It was 1976 – late March or early April. The phone rang: “This is Orrin Hatch. I would like to meet with you. Could you come to my office?”
Like most Utahns at the time, I had never heard of Orrin Hatch. But his request sounded as if it might involve paid work, and I was a struggling writer/consultant. I jumped at every work opportunity that came along.
Our meeting was at his offices in the old Continental Bank Building at Second South and Main. He told me he had not lived in Utah long, but he was planning to run for the Republican nomination to be United States senator.
I told him the nominee had already been well decided – a classmate of mine from East High who had made a national name for himself in the business world. I asked if he had any campaign money. He said he had raised an amount so low that I had trouble not laughing. I asked if he had a campaign manager.
He named a local TV personality who happened to be the wife of his law partner. I knew she had little, if any, experience in politics.
We talked for about an hour about issues, about politics, about campaign strategy, and so on. He tentatively offered me a job, but he said he could not pay me until after the primary in June. I had bills to pay. I declined the conditional offer, telling him that I could not support some of his political positions.
As I stood to leave, Hatch asked what he needed to do. I told him he had no name recognition in Utah; he needed a major event to gain visibility.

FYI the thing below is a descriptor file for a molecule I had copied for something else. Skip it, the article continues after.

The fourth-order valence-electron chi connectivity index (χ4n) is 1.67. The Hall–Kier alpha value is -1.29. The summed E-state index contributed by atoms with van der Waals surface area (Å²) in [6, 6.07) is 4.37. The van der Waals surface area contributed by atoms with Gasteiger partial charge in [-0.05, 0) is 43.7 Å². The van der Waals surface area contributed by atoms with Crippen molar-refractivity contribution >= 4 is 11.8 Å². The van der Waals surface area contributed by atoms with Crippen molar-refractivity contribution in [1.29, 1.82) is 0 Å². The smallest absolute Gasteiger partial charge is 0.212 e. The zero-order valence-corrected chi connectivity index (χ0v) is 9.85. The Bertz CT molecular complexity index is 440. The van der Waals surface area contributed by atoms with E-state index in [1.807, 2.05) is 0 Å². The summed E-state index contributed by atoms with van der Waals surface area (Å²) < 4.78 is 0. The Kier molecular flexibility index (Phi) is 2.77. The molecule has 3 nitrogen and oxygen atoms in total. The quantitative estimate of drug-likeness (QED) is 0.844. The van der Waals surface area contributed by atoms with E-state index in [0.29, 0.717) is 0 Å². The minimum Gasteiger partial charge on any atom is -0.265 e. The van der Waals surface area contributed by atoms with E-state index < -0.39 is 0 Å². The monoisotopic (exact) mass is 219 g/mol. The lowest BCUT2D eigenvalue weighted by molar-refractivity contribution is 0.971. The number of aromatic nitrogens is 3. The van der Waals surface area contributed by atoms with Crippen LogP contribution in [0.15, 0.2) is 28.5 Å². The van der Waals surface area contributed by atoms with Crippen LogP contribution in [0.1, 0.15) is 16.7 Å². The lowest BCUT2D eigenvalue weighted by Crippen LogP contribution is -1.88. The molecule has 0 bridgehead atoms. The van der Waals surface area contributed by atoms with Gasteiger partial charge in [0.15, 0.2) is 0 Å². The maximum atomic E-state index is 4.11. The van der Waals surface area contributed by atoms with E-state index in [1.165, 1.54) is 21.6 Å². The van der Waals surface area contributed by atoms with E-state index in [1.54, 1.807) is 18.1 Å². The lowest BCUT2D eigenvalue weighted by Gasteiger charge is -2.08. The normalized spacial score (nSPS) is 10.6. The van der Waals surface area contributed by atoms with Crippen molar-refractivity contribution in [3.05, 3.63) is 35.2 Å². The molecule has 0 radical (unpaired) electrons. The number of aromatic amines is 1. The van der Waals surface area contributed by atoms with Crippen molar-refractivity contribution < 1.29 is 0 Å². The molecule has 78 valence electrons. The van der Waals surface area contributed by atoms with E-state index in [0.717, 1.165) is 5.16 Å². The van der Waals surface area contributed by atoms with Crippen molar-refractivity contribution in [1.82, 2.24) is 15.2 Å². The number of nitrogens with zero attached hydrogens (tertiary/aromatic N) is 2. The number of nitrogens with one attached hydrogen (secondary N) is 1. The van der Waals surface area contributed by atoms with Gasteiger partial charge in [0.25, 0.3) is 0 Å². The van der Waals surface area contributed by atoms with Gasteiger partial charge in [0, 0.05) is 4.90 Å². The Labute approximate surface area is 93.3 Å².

He asked for a suggestion. I told him there was a governor in California named Reagan who appealed to many Utahns. He should try to get Reagan to come to Utah and endorse him.
The rest, as they say, is history.
Be assured that I do not take any credit for Ronald Reagan’s appearance at the Capitol Theatre a few weeks later. I’m sure someone was working on those arrangements before my conversation with Hatch.
Sen. Hatch and I laughed about that meeting years later whenever I visited with him in Washington.
Above all, Orrin Hatch was a good man. His values were the values of a good man. He always gave top priority to the individual needs of his constituents.
He literally saved the life of a friend of mine. (No, Hatch did not know about our friendship.) When my professional duties made it necessary for me to visit Washington three or four times a year, Hatch always was available for my quiz sessions, something other elected representatives refused to do. He talked with and listened to those who disagreed with his political positions. In most cases, he did not consider such individuals inferior, just different.
During one of our later meetings in his Washington office a couple of decades ago, he insisted on playing a recording of music he had a hand in creating. He was proud of that dimension of his life. And those of us who knew him were proud of the Hatch dimension of our lives.
One of the last times I saw him was waiting for a Pioneer Day parade to begin. He was in an open carriage with Ron McBride, the remarkable Utah football coach. We talked briefly.
Clearly, he was not what he had been at our first meeting decades earlier. But he remembered me. We laughed about old times. Then the parade began, and his horse-drawn carriage moved on.
Orrin Hatch played a meaningful role in Utah’s parade – in the nation’s parade. I will miss him. Utah will miss him. The nation will miss him. Enjoy the music of a meaningful life, Orrin.
Because of folks such as Orrin Hatch, Don Gale is glad he switched from medicine to journalism almost seven decades ago.